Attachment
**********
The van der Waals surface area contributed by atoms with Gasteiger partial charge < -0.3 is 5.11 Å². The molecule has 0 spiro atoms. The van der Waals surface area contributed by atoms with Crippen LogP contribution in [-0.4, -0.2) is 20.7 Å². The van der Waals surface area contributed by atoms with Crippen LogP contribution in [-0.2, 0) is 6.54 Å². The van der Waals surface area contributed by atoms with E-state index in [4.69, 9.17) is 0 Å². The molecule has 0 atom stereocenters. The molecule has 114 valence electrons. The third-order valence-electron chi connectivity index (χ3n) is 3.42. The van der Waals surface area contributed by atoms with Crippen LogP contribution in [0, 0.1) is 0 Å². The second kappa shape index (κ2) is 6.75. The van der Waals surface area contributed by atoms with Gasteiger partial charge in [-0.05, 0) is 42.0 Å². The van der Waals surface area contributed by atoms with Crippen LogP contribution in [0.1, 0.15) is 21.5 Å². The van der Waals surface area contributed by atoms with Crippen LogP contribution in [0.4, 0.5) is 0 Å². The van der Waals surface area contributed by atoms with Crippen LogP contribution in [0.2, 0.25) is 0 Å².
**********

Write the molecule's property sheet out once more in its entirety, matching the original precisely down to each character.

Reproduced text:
The van der Waals surface area contributed by atoms with Gasteiger partial charge < -0.3 is 5.11 Å². The molecule has 0 spiro atoms. The van der Waals surface area contributed by atoms with Crippen LogP contribution in [-0.4, -0.2) is 20.7 Å². The van der Waals surface area contributed by atoms with Crippen LogP contribution in [-0.2, 0) is 6.54 Å². The van der Waals surface area contributed by atoms with E-state index in [4.69, 9.17) is 0 Å². The molecule has 0 atom stereocenters. The molecule has 114 valence electrons. The third-order valence-electron chi connectivity index (χ3n) is 3.42. The van der Waals surface area contributed by atoms with Crippen LogP contribution in [0, 0.1) is 0 Å². The second kappa shape index (κ2) is 6.75. The van der Waals surface area contributed by atoms with Gasteiger partial charge in [-0.05, 0) is 42.0 Å². The van der Waals surface area contributed by atoms with Crippen LogP contribution in [0.1, 0.15) is 21.5 Å². The van der Waals surface area contributed by atoms with Crippen LogP contribution in [0.4, 0.5) is 0 Å². The van der Waals surface area contributed by atoms with Crippen LogP contribution in [0.2, 0.25) is 0 Å².